Multiobjective Route Planning Model and Algorithm for Emergency Management

Mathematical Problems in Engineering, Feb 2015

In order to model route planning problem for emergency logistics management taking both route timeliness and safety into account, a multiobjective mathematical model is proposed based on the theories of bounded rationality. The route safety is modeled as the product of safety through arcs included in the path. For solving this model, we convert the multiobjective optimization problem into its equivalent deterministic form. We take uncertainty of the weight coefficient for each objective function in actual multiobjective optimization into account. Finally, we develop an easy-to-implement heuristic in order to gain an efficient and feasible solution and its corresponding appropriate vector of weight coefficients quickly. Simulation results show the effectiveness and feasibility of the models and algorithms presented in this paper.

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Multiobjective Route Planning Model and Algorithm for Emergency Management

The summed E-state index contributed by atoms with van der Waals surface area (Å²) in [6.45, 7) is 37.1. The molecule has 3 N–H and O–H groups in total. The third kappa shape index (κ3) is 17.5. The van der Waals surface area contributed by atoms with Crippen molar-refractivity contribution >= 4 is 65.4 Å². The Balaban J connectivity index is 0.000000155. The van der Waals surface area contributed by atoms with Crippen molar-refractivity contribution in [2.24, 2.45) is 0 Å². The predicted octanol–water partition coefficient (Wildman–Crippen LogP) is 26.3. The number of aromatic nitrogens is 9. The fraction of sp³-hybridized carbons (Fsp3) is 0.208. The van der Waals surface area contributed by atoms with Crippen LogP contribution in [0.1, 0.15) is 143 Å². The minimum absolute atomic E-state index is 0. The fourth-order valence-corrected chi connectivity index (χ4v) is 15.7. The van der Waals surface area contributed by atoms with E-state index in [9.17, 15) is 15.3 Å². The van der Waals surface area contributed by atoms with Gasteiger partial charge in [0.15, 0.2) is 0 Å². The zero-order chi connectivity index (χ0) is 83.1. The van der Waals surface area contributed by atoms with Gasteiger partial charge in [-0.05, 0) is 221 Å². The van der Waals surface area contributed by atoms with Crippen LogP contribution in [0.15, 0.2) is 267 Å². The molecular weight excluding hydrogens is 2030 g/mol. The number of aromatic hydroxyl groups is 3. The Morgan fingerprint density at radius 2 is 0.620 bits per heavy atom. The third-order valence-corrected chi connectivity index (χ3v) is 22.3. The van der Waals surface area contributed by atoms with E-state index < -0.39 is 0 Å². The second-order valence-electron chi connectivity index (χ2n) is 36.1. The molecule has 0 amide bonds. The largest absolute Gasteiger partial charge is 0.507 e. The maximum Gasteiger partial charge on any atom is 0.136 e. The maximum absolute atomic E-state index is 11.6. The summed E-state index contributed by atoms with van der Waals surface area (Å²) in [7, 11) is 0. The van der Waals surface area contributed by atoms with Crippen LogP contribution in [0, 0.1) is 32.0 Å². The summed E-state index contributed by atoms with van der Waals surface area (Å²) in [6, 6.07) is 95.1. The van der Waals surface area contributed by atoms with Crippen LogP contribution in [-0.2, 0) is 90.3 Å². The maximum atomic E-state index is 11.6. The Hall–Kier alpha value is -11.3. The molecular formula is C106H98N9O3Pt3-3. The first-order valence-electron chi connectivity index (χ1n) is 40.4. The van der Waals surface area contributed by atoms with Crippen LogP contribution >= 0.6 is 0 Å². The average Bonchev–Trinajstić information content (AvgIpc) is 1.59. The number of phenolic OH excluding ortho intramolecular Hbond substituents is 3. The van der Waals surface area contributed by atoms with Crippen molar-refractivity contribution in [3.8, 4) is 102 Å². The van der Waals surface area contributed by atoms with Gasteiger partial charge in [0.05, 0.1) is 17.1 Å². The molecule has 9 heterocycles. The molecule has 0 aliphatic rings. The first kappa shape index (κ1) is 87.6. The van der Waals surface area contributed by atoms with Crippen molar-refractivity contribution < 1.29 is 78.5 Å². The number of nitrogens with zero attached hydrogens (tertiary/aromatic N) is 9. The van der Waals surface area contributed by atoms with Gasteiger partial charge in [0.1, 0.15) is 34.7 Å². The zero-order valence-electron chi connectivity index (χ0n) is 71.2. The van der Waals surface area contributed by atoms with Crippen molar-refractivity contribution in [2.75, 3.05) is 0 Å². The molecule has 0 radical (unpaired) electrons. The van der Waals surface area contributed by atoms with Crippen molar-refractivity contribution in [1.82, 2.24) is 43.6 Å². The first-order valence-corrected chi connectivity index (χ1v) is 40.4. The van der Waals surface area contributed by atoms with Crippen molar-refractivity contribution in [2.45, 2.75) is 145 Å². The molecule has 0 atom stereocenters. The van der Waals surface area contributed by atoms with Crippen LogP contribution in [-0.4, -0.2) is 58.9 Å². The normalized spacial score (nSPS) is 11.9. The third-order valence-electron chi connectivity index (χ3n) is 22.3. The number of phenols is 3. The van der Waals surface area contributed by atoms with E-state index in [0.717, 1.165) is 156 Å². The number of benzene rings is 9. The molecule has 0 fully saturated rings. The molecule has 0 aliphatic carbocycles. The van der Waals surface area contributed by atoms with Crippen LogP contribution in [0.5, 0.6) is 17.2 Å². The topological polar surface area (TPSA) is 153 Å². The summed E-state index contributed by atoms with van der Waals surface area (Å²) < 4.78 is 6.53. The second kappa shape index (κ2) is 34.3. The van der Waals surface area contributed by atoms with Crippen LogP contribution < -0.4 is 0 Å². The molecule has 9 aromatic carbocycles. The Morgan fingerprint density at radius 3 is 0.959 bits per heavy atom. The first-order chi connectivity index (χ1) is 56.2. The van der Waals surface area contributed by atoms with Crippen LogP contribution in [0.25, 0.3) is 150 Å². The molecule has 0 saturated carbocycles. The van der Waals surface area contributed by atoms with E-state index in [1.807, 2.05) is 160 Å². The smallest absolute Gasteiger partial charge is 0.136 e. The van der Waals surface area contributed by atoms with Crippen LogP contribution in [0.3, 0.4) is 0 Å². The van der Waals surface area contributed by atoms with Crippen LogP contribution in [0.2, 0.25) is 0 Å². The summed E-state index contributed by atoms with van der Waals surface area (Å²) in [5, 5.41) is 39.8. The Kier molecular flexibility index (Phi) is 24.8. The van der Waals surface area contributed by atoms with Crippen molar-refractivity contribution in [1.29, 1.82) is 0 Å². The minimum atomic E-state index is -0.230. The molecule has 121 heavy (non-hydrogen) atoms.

Multiobjective Route Planning Model and Algorithm for Emergency Management Wen-mei Gai,1,2 Zhong-an Jiang,1 Yun-feng Deng,2 Jing Li,3 and Yan Du1 1School of Civil and Environmental Engineering, University of Science and Technology Beijing, Beijing 100083, China 2Chinese Academy of Governance, Beijing 100089, China 3Institute of Public Safety, China Academy of Safety Science and Technology, Beijing 100012, China Received 4 October 2014; Revised 5 December 2014; Accepted 8 December 2014 Academic Editor: Erik Cuevas Copyright © 2015 Wen-mei Gai et al. This is an open access article distributed under the Creative Commons Attribution License, which permits unrestricted use, distribution, and reproduction in any medium, provided the original work is properly cited. Abstract In order to model route planning problem for emergency logistics management taking both route timeliness and safety into account, a multiobjective mathematical model is proposed based on the theories of bounded rationality. The route safety is modeled as the product of safety through arcs included in the path. For solving this model, we convert the multiobjective optimization problem into its equivalent deterministic form. We take uncertainty of the weight coefficient for each objective function in actual multiobjective optimization into account. Finally, we develop an easy-to-implement heuristic in order to gain an efficient and feasible solution and its corresponding appropriate vector of weight coefficients quickly. Simulation results show the effectiveness and feasibility of the models and algorithms presented in this paper. 1. Introduction In recent years, a number of frequent natural disasters and man-made catastrophic events happen occasionally [1–3]. As an emerging research area, emergency logistics management is attracting more and more attention of researchers [4–8]. Disaster relief requires efforts on many fronts: providing rescue, health and medical assistance, water, food, shelter, and long-term recovery efforts. Much of successful and rapid relief relies on the logistical operations of supply delivery [9, 10]. Furthermore, important or hazardous materials must be transferred from the affected areas to safety areas; even those people at risk in some disasters like gas leak and fire also should be evacuated from the affected areas to safety areas. Many of successful and rapid evacuation and transfer tasks rely on the effective emergency logistics operations. Route planning is one of the fundamental problems in emergency logistics management. Among the existing researches of emergency logistics management [11–14], several complicated models have been built considering the disaster conditions. But most of the existing research works of emergency logistics management took time as the most important factor in route planning to be considered. The objective of the existing route planning model was to minimize the time needed to complete the logistics transmission process. However, the route safety should also be taken into account as an objective of the route planning model for emergency logistics management considering the vulnerability of humans during disaster time. On the other hand, most of them consider the parameters on each arc of the logistics network as constants. In fact, the travel conditions on the arcs will be greatly affected by disaster extension especially under some disasters like hurricane, flood, and gas leak that will extend gradually in time and space [15, 16]. For example, the degree of congestion on each arc will be dynamic under disaster conditions, which will make the travel speed on each arc change correspondingly, and the safety through each arc may also change under disaster conditions. Furthermore, the change extent will differ with the positions of the arcs and the severity of the disaster. Yuan and Wang [15] constructed a model to express the effect that the disaster extension influenced the travel speed. Moreover, they built a multiobjective model taking more actual factors into account. To the best of our knowledge, it is necessary for us to go on the research towards this direction. Zhang et al. [16] proposed a novel bioinspired method to solve the selection model for emergency logistics management under real-time effect of disaster extension. Both of them first convert two objective functions into a single-objective function by using the weighted-sum method and assume the weighting coefficients as fixed real numbers. However, due to the complexity of actual problems and subjectivity as well as limitations of decision-makers’ cognition, decision-makers often encounter a lot of uncertainties so that they can only get variation ranges of the weighting coefficients [17, 18]. This uncertainty will give decision-makers a great deal of difficulty in emergency decision-making. In this paper, we focus on the route planning problem in emergency logistics management and build a mathematical model to select the optimal route. The motivation of this research is to consider more actual factors in time of disaster and decision-making when building models and designing algorithms. The factors we take into account include travel time and the safety of the route, as well as uncertainty of the weight coefficient for each objective function in actual multiobjective optimization. The safety of the path is modeled as the product of safety through arcs included in the path. A multiobjective mathematical model is built in our study and algorithms are developed to solve the model. Our method for studying path selection problem in emergency logistics management is presented in Figure 1. Figure 1: Method for studying multiobjective route planning problem in emergency logistics management. As described in Figure 1, firstly, a multiobjective mathematical model based on the theories of bounded rationality is built for route planning in emergency logistics management considering route timeliness and safety. The two objectives of the model are to minimize total travel time along the route and to maximize the safety of the route, respectively. We proposed an easy-to-implement heuristic method in order to gain an efficient and feasible solution quickly. In our method, we first translate (6) into (9) and then the proposed model can be converted into a conditional multiobjective shortest path model which is different from classical shortest path problem. To solve this problem, the weighted-sum method is used to convert the conditional multiobjective shortest path problem into a single-objective shortest path problem and two constraints, where we take uncertainty of the weight coefficient for each objective function in actual multiobjective optimization into account. Based on the single-objective shortest path model, we can construct two auxiliary functions. Finally, the main-objective method is used to define the optimal solution of the multiobjective route planning model. By this way, two different heuristic algorithms are designed to solve the proposed model. In the static heuristic algorithm, an efficient and feasible solution and its corresponding appropriate vector of weight coefficients for the multiobjective route planning model can be obtained quickly by using the classical Dijkstra algorithm and algorithm based on the established auxiliary functions if not considering real-time effect of disaster extension, and, in the dynamic heuristic algorithm, an efficient and feasible solution and its corresponding appropriate vector of weight coefficients for the multiobjective route planning model can be acquired by using the modified Dijkstra algorithm and algorithm based on the established auxiliary functions if considering real-time effect of disaster extension. Simulation results show the effectiveness and feasibility of the model and algorithm. This short communication is organized as follows. Section 2 gives the multiobjective route planning model for emergency logistics management. Section 3 introduces preliminaries briefly. Section 4 details the proposed method to solve route planning problem in static and dynamic environments, respectively. Section 5 shows the simulation results in different cases to illustrate the efficiency of the proposed method. Section 6 ends the communication with conclusion. 2. Route Planning Model for Emergency Logistics Management2.1. Definition of Variables and Parameters Let arcs denote the ground roads and nodes denote road intersections. An emergency logistics network is defined by a graph , where is the set of nodes and is the set of arcs. denote the nodes in the network. (2) denotes the length of the arcs between nodes and , where . (3) , denote the travel time and route safety from node to , respectively. Let denote the time when the logistics reach node and denote the time when the logistics reach node along arc . It is obvious that . (4) is the travel speed on arc under free travelling conditions. Define as the travel speed on arc in the affected area at time under disaster conditions. Observing the extension processes of some disasters such as flood and hurricane, we can find that the travel speed on each arc of the network will differ with the extension of disasters [15]. Hence, we use a congestion coefficient to denote the change extent of the travel speed, which is affected by the position of the arc, the type of the disaster, and so forth. Then . Based on the above definitions, it can be acquired that The congestion coefficient on each arc of the logistics network can be considered as a fixed value when the period of logistics operation is short, namely, in a static environment. But when the period of logistics operation is long, may dynamically change with the extension of disasters in time, and the route planning problem we focus on is actually a shortest path problem in a dynamic environment. (5) is the decision variable in the model. when arc is not included in the fixed route and when arc is included in the fixed route. (6) Suppose that denotes a feasible route from the source node to the destination node, which is constituted based on the constraints as follows: Constraint (2) restricts the value of to constitute route and Constraint (3) ensures that there are no circles in the route . Constraint (4) is the 0-1 integer constraint of the decision variable . 2.2. Bounded Rationality in Decision-Making After the 1950s, it was recognized that the entire rationality model based on the hypothesis of “economic man” is actually an ideal model, so it is impossible to guide decision-making in practice. To solve this problem, Herbert Simon proposed the bounded rationality model, where the “social man” was used instead of “economic man” [19]. Simon’s bounded rationality model is a relatively realistic model, and it considered that human rationality is a bounded rationality between entire rationality and entire irrationality. The main points of this theory are issued as follows.(1)There are some contradictions in the connotations of means-ends chain, so single analysis of means-ends chain would lead to inaccurate results.(2)Decision-makers seek something that is bounded rational rather than entirely rational.(3)Decision-makers seek something that is “good enough,” that is, something that is satisfactory, rather than something that is best. Above all, decision-makers tend to seek a route that is “good enough” but not the best for the practical problems. 2.3. Multiobjective Route Planning Model for Emergency Logistics Management First of all, time is one of the most precious resources under disaster conditions. We are able to grab the initiative to save lives and fight for victory if we gain the resource of time. Therefore time is a decision-making objective that cannot be ignored under any emergency situation. Furthermore, observing the extension processes of some disasters such as flood, hurricane, and gas leak, we can find that the vulnerability of humans on each arc of the network will differ with the extension of disasters. The probit approach is usually used to determine the vulnerability of humans during disaster time, based on which lethality of humans under disaster conditions can be estimated [20]. Let denote the lethality of humans from node to ; then the safety of arc can be acquired as follows: , where . Hence, a multiobjective route planning model can be built taking into account both time factor and route safety factor. The objectives of the model are to minimize total travel time along the route and to maximize the safety through the route, respectively, where the route safety is modeled as the product of safety through arcs included in the path. The model can be formulated as follows. Model I: s.t. Here, , denote the satisfaction level of travel time and route safety through the selected route given by the emergency makers, respectively; Constraints (7) and (8) are conditions based on the theories of bounded rationality. 3. Preliminaries3.1. Classical Algorithms to Solve Single-Objective Shortest Path Problem Classical algorithms to solve single-objective shortest path problem include static algorithms and dynamic algorithms. Dijkstra algorithm is one of the classical algorithms to solve shortest path problem in static environments effectively [21]. The basic idea of the algorithm is to find shortest route from the source node step by step. Dijkstra algorithm maintains labels and with each node , which are the total weight of the shortest path and an upper bound of the total weight on the shortest path from the source node to each node , respectively. At any intermediate step, the algorithm modifies the labels of nodes and sets label for a certain node; then it adds the node to the set of nodes with labels. Thus the number of nodes with labels will increase by one after each step and the shortest paths from the source node to all the other nodes in the network will be found after at most steps. algorithm [22] is another classical algorithm to solve shortest path problem in static environments effectively. algorithm uses heuristic information to narrow the search space in the search, so we can get the optimal solution faster and more effectively than Dijkstra algorithm. Dijkstra algorithm and algorithm are efficient in static networks, but they are not suitable for solving shortest path problems in dynamic networks, such as dynamic environments with weight on each road section changing constantly. algorithm [23, 24], that is, dynamic algorithm, is one of the classical algorithms to solve shortest path problem in dynamic environments effectively, which is mainly used in route planning for robots. The basic idea of the algorithm is to check the changes of the next node or the adjacent node on the shortest route to update the shortest route when moving to the target point. 3.2. Construction of Auxiliary Functions First we construct a new network , where and . It is necessary to translate it into a minimization problem by using since (6) is a maximization problem. In addition, (6) is in the form of product with respect to the weight of arc . In order to use the shortest path algorithm to solve (6), it is necessary to translate (6) into a form of summation with respect to the weight of arc by using . By this way, we can obtain an equivalent form of (6) in network as follows: By this way, the multiobjective route planning model proposed in Section 2.3 can be translated into a conditional multiobjective shortest path model based on the theories of bounded rationality as follows. Model II: (5) and (9) s.t. (7) and (8). Suppose that , denote the optimal value of (5) and (6), respectively. And , denote the value of (5) and (6) corresponding to the longest route between the source node and destination node, respectively. Then we use the weighted-sum method to deal with (5) and (9) and convert them into a single-objective model as follows. Model III: Here, is the vector of weighting coefficients. According to the theorem about weighted-sum method [25–27], the minimizer of this combined function is Pareto optimal and the solution is a noninferior solution of multiobjective optimization problem with respect to (5) and (9). Suppose that is the best path obtained by Model III corresponding to an already known weighting coefficient . Based on Model III, we can obtain two auxiliary functions as follows: In order to propose a feasible algorithm to solve Model III, first we construct a new factor for arc , where ; then we have Lemmas 1 and 2 as follows. Lemma 1. Model III can be solved through single-objective shortest path algorithms, and the optimum solution , namely, is the shortest route with respect to the new factor . Proof. Consider the following: where , , and , are constants for a known network graph . Then  . Then min. Therefore, the shortest route with respect to the new factor can be obtained by applying an existing single-objective shortest path algorithm, such as algorithm or algorithm, and the obtained route, namely, is the optimum solution of Model III with respect to the vector of weighting coefficients . Lemma 2. Equations (11) and (12) are increasing functions of , respectively, and (11) can obtain the minimum value of when while (12) can obtain the maximum value of when . Proof. Let , be the optimum solution of Model III with respect to and , respectively, where . Based on Model III and Lemma 1, we can obtain that Therefore,      ,       . Then we can get  ,  ; that is, and . So we can conclude that (11) and (12) are increasing functions of , respectively. Let , denote the optimum solution of Model III with respect to the vector of weighting coefficients and , respectively. According to Model III and Lemma 1, we can obtain that and     , so we can conclude that  . Similarly, we can get  . The conclusion is obtained. 3.3. Main-Objective Method to Deal with Multiobjective Optimization Problems If a feasible route from the source node to the destination node is the best path obtained by Model III and satisfies Constraints (7) and (8), we can easily obtain that the route is a noninferior solution of Model II, that is, a noninferior solution of Model I. According to Lemmas 1 and 2 and Constraints (7) and (8), the set of noninferior solutions can be generated by using single-objective shortest path algorithms to solve Model III when varies within the interval . According to Lemma 2, the optimization objectives of route timeliness and safety conflict each other in the process of multiobjective route planning within the set of noninferior solutions. To solve this problem, we use the main-objective method to deal with the multiobjective route planning model. The main-objective method is a method of solving multiobjective optimization problems. The basic idea of this method is to seize the main objective and take into account other requirements, that is, to select a target from the multiobjectives as the main target; other objectives only need to meet certain requirements. The selection of main objective in multiobjective optimization problems depends on the needs of decision-makers. Therefore, the optimization objectives of the multiobjective route planning model in actual emergency logistics management can be divided into major and secondary optimal objectives. In order to facilitate the description, we assume the optimization objective based on (6) as the main target of the multiobjective route planning model. Accordingly, the optimal solution of the multiobjective route planning model can be defined as follows. Definition 3. is the optimal solution of the multiobjective route planning model if , where is the set of all the noninferior solutions to Model I. According to Lemma 2 and Definition 3, we have a deduction of Lemma 2 as follows. Deduction 1. Let and denote the shortest path obtained by Model III with respect to the weighting coefficient ; then we can obtain that(1)for and if ;(2)for and if ;(3) if and . The optimal solution of the multiobjective route planning model can be acquired based on Definition 3 if is obtained. But the algorithm based on this idea is of high complexity, which cannot meet the demand of emergency decision-making. Therefore, according to the auxiliary functions constructed in Section 3.2 and their properties, we propose a heuristic method to generate the set of noninferior solutions and find the optimal solution in the generated set. The proposed algorithm is a fast, approximate algorithm. 4. The Proposed Heuristic Algorithm In general, the approach of solving a multiobjective shortest path problem is to convert the multiobjective shortest path problem into a single-objective shortest path problem based on the weighted-sum method [15, 25, 28]. However, the difficulty of using weighted-sum method is how to find the reasonable weight coefficients to reflect the importance of each single objective in the multiobjective optimization problem. To solve this problem, we proposed a heuristic method. In our method, different single-objective shortest path algorithms are used to generate the set of noninferior solutions by solving Model III when varies within the interval , and the satisfaction levels of secondary optimization objectives were converted into constraints, and the optimal route will be obtained finally by searching best solution of Model III in the direction of satisfaction of the main optimization objective in the multiobjective route planning model increasing. In order to improve the efficiency of the algorithm, it is not finding the optimal solution at an even pace but quickly searching the optimal solution by reducing the current interval according to Deduction 1. 4.1. Static Heuristic Algorithm to Solve Model I Based on Algorithm In our approach, first we remove the arcs that do not meet the safety conditions in the network, and then the Dijkstra algorithm is applied to find the shortest route to obtain and . What is more, it is used to obtain and based on Lemma 2, respectively, so as to construct the new factor for arc . On the other hand, the algorithm is used to find the optimum solution of Model III corresponding to the weight vector in the network based on Lemma 1. Finally, according to satisfactory levels given by the decision-maker, the optimal route of the multiobjective route planning model in static environments can be found. Pseudocode 1 presents the pseudocode of the heuristic algorithm to solve the multiobjective route planning model in static environments, considering the sets, parameters, and variables as defined in Section 2.1. Pseudocode 1: Pseudocode for the static heuristic algorithm. 4.2. Dynamic Heuristic Algorithm to Solve Model I Based on Algorithm In many cases, the travel conditions on the arcs may be greatly affected by disaster extension especially under some disasters, like hurricane, flood, rainstorm, and gas leak, which will extend gradually in time and space. The route safety and congestion of each arc will change dynamically under disaster extension, and the changing extent will differ with the positions of the arcs and the severity of the disaster. In static environments, and can be obtained through the classical Dijkstra algorithm and Model III can be obtained through the algorithm, and, after several cycles to solve Model III, Model II can be finally solved when obtaining the appropriate vector of weighting coefficients . But in dynamic environments, the three single-objective models based on (5), (6), and (8) cannot be solved through either of the above two algorithms. To solve this problem, as presented in Pseudocode 2, the classical Dijkstra algorithm is replaced by the modified Dijkstra algorithm [15], and the algorithm is replaced by the algorithm; other steps of the algorithm to solve the route planning model in dynamic environments are the same as those of the algorithm in Section 4.1. Pseudocode 2 presents the pseudocode of the heuristic algorithm to solve the multiobjective route planning model in dynamic environments. Pseudocode 2: Pseudocode for the dynamic heuristic algorithm. 4.3. Algorithm Advantage The proposed algorithm not only is conducive to solving problems for the emergency decision-makers, but also can help the decision-makers to raise problems. When the satisfaction levels of decision-makers are known, the proposed algorithm can be used to find the optimal solution of multiobjective route planning model for emergency logistics management, that is, problem solution. In addition, the variations of and with the value of can be acquired by using the proposed algorithm when the satisfaction levels of decision-makers are unknown, and, according to the above two curves, the decision-maker can set different satisfaction levels for the optimization objective functions in the multiobjective route planning model to put forward different optimization problems, that is, problem presentation. Thus, the proposed algorithm in Section 4 can be used as an auxiliary tool for emergency decisions, which can be used to find the optimal route of multiobjective route planning model and get reasonable weighting coefficients. 5. Computational Experiments In order to show the effectiveness and feasibility of the model and algorithm, in this communication, numerical experiments are carried out to verify Lemma 2 in Section 5.1 and test the algorithm advantages in Sections 5.2 to 5.3. 5.1. Results of Model III When Varies within the Interval We carry out our computational experiments on a logistics network with 36 nodes and the structure of an emergency logistics network is shown in Figure 2. Suppose the disaster happens at node , that is, the source node, and node denotes the position of exit, that is, the destination node. Suppose that the period of logistics operation is short, namely, in a static environment. The parameters of the emergency logistics network, such as the length of each arc , route safety of arc , the initial travel speed , and the congestion coefficient , are shown in Table 1. Table 1: Parameters of the emergency logistics network. Figure 2: Structure of the emergency logistics network. In order to verify Lemma 2 in Section 3.2, first we construct a new network , where . Let vary within the interval , let the interval of each two adjacent values be 0.02, and let the constructed parameter be assigned to weight on arc , and then, based on Lemma 1, we can obtain the shortest path from node to node of Model III with respect to weighting coefficient by using the algorithm. From the parameters shown in Table 1, we can obtain the travel time and route safety of these paths. Figures 3 and 4 show the variation of and with the value of . From Figures 3 and 4 we can see that and are increasing functions with respect to , respectively. The computational experiments results are consistent with Lemma 2 proposed in Section 3.2. Figure 3: Variation of with the value of . Figure 4: Variation of with the value of . 5.2. Results of Model I in Static Environments5.2.1. Optimal Route from Single Source Node to the Destination Node Here we use different set of satisfaction levels of the secondary optimization objective to reflect different requirements for timeliness objective in decision-making. The optimal route and its corresponding appropriate vector of weighting coefficients can be obtained by applying the static heuristic algorithm in Section 4.1. From Table 2 we can see that is the shortest path of the safety objective in Model I when , and the corresponding appropriate vector of weighting coefficients is . is the shortest path of the timeliness objective in Model I when , and the corresponding appropriate vector of weighting coefficients is . Model I has no solution when  min. So we can conclude that the results of the multiobjective route planning model will differ when is set differently. Table 2: Parameters and route planning result under satisfaction level of travel time along the route. Figures 5 and 6 show the variations of route safety of and its corresponding appropriate weighting coefficients with the value of , respectively. From Figure 5 we can see that the value of route safety along tends to decrease when becomes lower. This shows that the value of route safety through tends to decrease when we were more pressed for time in finishing the emergency logistics tasks. From Figure 6 we can see that tends to increase and tends to decrease when the satisfaction level of the secondary optimization objective increases. We can see that appropriate weighting coefficients of timeliness optimization objective and safety optimization objective in the model tend to increase and decrease, respectively, when we were more pressed for time in finishing the emergency logistics tasks. This shows that the appropriate vector of weighting coefficients will be affected by the satisfaction level of policymakers. Figure 5: Variation of route safety of with the value of . Figure 6: Variation of the corresponding appropriate weighting coefficients with the value of . Thus, the proposed static heuristic algorithm in Section 4.1 can be used as an auxiliary tool for emergency decisions, which can be used to assist emergency decision-makers in finding the optimal route and reasonable weighting coefficients quickly. 5.2.2. Optimal Route from Multiple Source Nodes to the Destination Node Different position of source nodes will affect the results of the multiobjective route planning model. Here we choose six different source nodes in the logistics network. Then let and keep it unchanged. Table 3 shows the optimal solutions to the multiobjective model from six different source nodes to the destination node. From the results shown in Table 3, we can see that route safety through differs with the position of the source node. Table 3: Parameters and route planning result with different set of source nodes. Figure 7 shows the contrast of the route safety through obtained by the multiobjective model from six different source nodes to the destination node. From Figure 7 we can see that the route safety through the optimal route decreases with the travel time along the optimal route, that is, with the distance from the source node to the destination node. Suppose ; according to Figure 7, we can see that there will be no optimal solution to the multiobjective model in compliance with the satisfactory level of policymakers if the source node is at the position of node . The risk mitigation measures should be taken in the affected area of node to raise the safety of emergency logistics. Thus, the proposed algorithm in Section 4.1 can be used as an auxiliary tool for emergency decisions. Figure 7: Variation of route safety along the optimal route with . 5.2.3. Results of the Route Planning Model under Different Extent of Disasters Different extent of disasters will affect the travel condition on the arcs of the logistics network differently. Here we use different set of the congestion coefficient and route safety of arc to reflect the extent of disasters. and can reflect the instantaneous influence of disasters on the travel conditions of the arcs; littler and mean greater influence of disasters, respectively. Furthermore, different set of and can also reflect the influence of disasters on arcs in different positions. In order to carry out our computational experiments under different extent of disasters, first we divide the logistics network with 36 nodes into three areas, the division of the network is shown in Figure 8, and arcs travelled through the boundary of two areas are treated as arcs in the former area. In each area values of and are generated randomly in different intervals. Suppose the source node and destination node are and , respectively. Let  min and keep it unchanged. So we can get five grades of disasters severity as shown in Table 4. In the data of Table 4, and are set litter in higher disaster grade than in lower disaster grade in corresponding areas, respectively. Disaster grade 0 stands for the situation when there no disaster happened and then the multiobjective route planning model is a single-objective model with respect to the travel time, that is, an ordinary shortest path problem. Table 4: Interval of route safety and travel speed decrease parameters under different disaster grades. Figure 8: Structure of the emergency logistics network and its division. In Tables 5–9, the values of and and the optimal route obtained by the proposed algorithm in Section 4.1 are presented. From Tables 5–9 we can see that the result of route planning differs with the disaster grade, that is, with the set of and . Figures 9 and 10 show the variations of and with the value of under all the disaster grades, and the interval of each two adjacent sets of is 0.02. From Figures 9 and 10 we can see that the maximum and minimum values of differ with the disaster grade. Table 5: Parameters and route planning result under disaster grade 1. Table 6: Parameters and route planning result under disaster grade 2. Table 7: Parameters and route planning result under disaster grade 3. Table 8: Parameters and route planning result under disaster grade 4. Table 9: Parameters and route planning result under disaster grade 5. Figure 9: Variation of with the value of under different disaster grades. Figure 10: Variation of with the value of under different disaster grades. Figure 11 shows values of route safety through the optimal route under all the disaster grades. From Figure 11 we can see that the route safety through the optimal route decreases with the disaster grade. If we suppose , according to Figure 11, the emergency logistics activities on the ground are not safe and feasible if the disaster grade is higher than grade 3, and therefore other logistics plans should be taken in the emergency response activities. Thus, the proposed algorithm in Section 4.1 can be used as an auxiliary tool for emergency decisions. Figure 11: Route safety through the optimum route under different disaster grades. 5.3. Results of Model I in Dynamic Environments When the period of logistics operation is long, the congestion coefficient and route safety of arc will be dynamically changed in route planning problem for emergency logistics management under real-time effect of disaster extension, so the travel time on arc is determined not only by the length of the arc and the travel speed function , but also by the time when the logistics reach the origin node of arc since the travel speed on each arc is dynamic with time. For the same reason, route safety of arc is also determined by the time when the logistics reach the origin node of arc . Here the source node is and the destination node is . Meanwhile let and keep it unchanged. Then we use different set of the values of time when the logistics reach the source node to reflect the response time of emergency logistics. In Table 10, the optimal route in dynamic environments obtained by the proposed algorithm in Section 4.2 is presented. Table 10: Interval of congestion coefficient and route safety at different times and route planning result with different starting time. From Table 10 we can see that the result of route planning differs with different set of values of . Figure 12 shows values of route safety through the optimal route corresponding to different set of values of . From Figure 12 we can see that the route safety through the optimal route decreases with , that is, with the response time of emergency logistics. Figure 12: Route safety of under different set of values of . Suppose ; according to Figure 12, there will be no optimal solution to the multiobjective model in compliance with the satisfactory level of policymakers if . So it is necessary to respond timely so that certain tasks can be executed before the disaster becomes more serious. Based on Figure 12, the policymakers can easily decide a reasonable response time for the emergency logistics activities. Thus, the proposed algorithm in Section 4.2 can be used as an auxiliary tool for emergency decisions. 6. Conclusions Route planning problem is an important issue in emergency management. A route planning model based on multiobjective optimization is presented in this paper. The safety of the path is modeled as the product of safety through arcs included in the path. Based on bounded rationality theory, a conditional multiobjective shortest path model was proposed. Finally, a numerical example has been presented to illustrate the effectiveness of the model. There still remain quite a lot of complex factors in route selection for emergency logistics management to be considered. Here we just take time and safety as the main factors in route section for emergency logistics management. Building route selection models taking more actual factors into account will be one of our future work directions. 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Wen-mei Gai, Zhong-an Jiang, Yun-feng Deng, Jing Li, Yan Du. Multiobjective Route Planning Model and Algorithm for Emergency Management, Mathematical Problems in Engineering, 2015, DOI: 10.1155/2015/565403